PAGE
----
Just a stones throw away from the historic San Jose De Gracia church in Las Trampas, New Mexico, I sit in my home at my computer looking through folders of photos I have recently taken. Its imagery encapsulates the cultural, historical, and anthropological essence of generations. Images of dirt, straw, and water transformed through an alchemic method of turning these base elements into something magical, priceless to some of those who come in contact with its simple yet powerful allure.
I live in an old Adobe house. A house that itself has its own history. Perhaps not the renowned history that the San Jose De Gracia church, built between 1760 and 1776, has but a history none the less. It’s a home where in the early 1940’s a photographer by the name of John Collier Jr. came to encounter my family - the Lopez Family. The photos Mr. Collier took of my great grandfather Juan Lopez and his household have become part of the fabric of what it was to be a Northern New Mexican during that era. Images that eventually became to be part of the Library of Congress influenced me greatly. Photos that proved even the most isolated and modest of lives could carry with them powerful and empowering messages. That encounter more than 70 years ago set a path that led to where I am today. The influence of those photographs was the reason I chose to become a visual artist. To leave remnants of my experience to influence perhaps or inform--even if only in the smallest way.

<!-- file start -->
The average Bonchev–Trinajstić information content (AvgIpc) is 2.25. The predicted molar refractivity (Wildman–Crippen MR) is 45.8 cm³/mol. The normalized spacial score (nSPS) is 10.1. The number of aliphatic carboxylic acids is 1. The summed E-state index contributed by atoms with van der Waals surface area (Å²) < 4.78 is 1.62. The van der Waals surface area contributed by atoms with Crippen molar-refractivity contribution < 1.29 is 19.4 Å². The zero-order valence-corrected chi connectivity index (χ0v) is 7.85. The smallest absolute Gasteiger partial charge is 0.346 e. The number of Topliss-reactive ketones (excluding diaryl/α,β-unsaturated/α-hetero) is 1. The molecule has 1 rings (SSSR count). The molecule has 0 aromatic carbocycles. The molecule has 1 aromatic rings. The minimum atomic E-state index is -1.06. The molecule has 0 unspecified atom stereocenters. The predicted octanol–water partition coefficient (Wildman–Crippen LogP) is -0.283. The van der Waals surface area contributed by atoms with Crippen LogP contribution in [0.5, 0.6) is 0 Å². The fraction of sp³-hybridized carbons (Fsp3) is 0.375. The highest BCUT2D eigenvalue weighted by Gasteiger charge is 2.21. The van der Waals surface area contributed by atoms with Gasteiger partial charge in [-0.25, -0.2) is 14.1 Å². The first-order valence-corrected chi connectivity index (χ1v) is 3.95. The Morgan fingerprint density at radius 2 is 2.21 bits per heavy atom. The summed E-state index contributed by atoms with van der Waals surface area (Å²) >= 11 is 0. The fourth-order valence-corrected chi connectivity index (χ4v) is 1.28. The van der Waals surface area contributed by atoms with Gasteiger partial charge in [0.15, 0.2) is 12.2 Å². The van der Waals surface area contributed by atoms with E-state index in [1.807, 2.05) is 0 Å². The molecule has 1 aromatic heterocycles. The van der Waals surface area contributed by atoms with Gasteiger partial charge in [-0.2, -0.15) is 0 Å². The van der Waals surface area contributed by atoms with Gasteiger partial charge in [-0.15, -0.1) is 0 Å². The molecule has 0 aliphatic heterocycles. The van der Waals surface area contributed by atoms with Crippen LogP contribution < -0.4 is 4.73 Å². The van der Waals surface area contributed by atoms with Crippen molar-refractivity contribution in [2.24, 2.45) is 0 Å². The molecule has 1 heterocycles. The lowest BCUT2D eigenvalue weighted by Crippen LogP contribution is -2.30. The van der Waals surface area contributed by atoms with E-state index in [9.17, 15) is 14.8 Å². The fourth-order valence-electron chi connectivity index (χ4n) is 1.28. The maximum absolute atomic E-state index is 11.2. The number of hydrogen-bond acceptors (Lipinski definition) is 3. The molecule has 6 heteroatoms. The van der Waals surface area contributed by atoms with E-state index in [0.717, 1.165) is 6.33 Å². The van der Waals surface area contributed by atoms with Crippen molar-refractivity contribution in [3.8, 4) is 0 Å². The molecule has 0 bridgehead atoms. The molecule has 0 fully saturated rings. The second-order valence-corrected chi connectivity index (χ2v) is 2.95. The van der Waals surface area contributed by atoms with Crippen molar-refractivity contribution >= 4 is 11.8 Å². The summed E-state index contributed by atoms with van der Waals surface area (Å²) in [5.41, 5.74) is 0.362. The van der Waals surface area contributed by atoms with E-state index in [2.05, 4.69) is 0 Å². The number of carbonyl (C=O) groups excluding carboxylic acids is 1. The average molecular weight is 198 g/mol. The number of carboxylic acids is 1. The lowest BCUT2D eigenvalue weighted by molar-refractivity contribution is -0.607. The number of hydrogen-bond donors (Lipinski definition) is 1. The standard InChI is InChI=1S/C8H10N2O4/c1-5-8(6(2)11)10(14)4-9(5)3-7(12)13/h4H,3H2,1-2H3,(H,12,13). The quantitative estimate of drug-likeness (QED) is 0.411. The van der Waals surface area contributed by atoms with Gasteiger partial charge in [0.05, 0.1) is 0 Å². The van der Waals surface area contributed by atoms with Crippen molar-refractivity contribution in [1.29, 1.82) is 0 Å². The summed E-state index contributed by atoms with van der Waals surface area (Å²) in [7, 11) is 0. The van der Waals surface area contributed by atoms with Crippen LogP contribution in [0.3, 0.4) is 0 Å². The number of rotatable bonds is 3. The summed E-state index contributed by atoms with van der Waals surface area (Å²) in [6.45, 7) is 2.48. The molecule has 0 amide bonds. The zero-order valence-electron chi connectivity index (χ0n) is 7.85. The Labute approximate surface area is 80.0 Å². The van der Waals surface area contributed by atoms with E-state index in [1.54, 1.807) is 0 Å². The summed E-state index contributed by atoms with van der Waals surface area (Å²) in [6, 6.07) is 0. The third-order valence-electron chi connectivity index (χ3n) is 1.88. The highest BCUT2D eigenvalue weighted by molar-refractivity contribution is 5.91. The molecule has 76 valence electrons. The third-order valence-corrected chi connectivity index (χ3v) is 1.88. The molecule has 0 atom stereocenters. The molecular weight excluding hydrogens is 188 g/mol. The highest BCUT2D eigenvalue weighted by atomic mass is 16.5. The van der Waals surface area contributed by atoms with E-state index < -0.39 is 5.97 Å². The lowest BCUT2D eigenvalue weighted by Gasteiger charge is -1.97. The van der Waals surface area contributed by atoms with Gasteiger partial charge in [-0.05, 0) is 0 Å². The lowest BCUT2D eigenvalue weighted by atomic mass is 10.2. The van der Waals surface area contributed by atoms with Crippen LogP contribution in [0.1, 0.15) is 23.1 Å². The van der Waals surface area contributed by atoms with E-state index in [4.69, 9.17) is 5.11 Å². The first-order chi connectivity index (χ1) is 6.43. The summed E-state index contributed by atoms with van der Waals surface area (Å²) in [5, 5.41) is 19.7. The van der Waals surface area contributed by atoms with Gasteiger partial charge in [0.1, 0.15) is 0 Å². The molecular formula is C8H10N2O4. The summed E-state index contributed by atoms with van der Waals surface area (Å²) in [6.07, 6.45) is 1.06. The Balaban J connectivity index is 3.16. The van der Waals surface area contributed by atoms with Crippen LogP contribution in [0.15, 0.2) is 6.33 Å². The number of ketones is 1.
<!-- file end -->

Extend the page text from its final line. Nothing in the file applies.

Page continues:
Part of my familial experience of being a resident of Las Trampas, a huge part, in fact, is being drawn in and taking part in becoming a keeper of the old adobe church. The structure, which has stood for more than 230 years, is a stunning example of Spanish colonial architecture. It is an attractions to those who traverse on what is known as the “High Road to Taos.”
My family ties to the church go back generations. My uncles, aunts, grandmother, and cousins have all at one point been the “Mayordomo” of the structure. My grandmother was buried on the church grounds. The first person to be laid to rest there in decades.
The Mayordomo's job is never ending: opening up and setting up for services as well as tourists, and keeping everything on site in order. While there is no payment for this service, the rewards can be just as gratifying. Knowing that so many from all corners of the world have come to admire the site is invaluable.
Hands down the most immense project the Mayordomo can undertake is the process of re-mudding of the church. The latest re-plastering began in April of 2015. The church’s exterior had gone through many years of deterioration and was in dire need of repair. The last time the community had gotten together to re-mud had been at least a decade and the last major restoration took place in 1986.
In between these periods of time patchwork repairs were periodically done but nothing on scale as to what was needed. The adobe plaster encrusting the church was in very poor shape with cracks, weathering, and places where the plaster was non-existent. What was unique about this restoration was the fact that the current caretakers of the church choose to do something unique. Rather than patch where needed and then re-mud on top of the existing coat they strip down the church to bare adobe and start fresh. This was a new concept. Even the elder worker on site, my uncle Mayordomo Jose lopez who is in his early 1980s and a lifelong Las Trampas resident had never seen it done. It was entering new territory and none of us knew what to expect.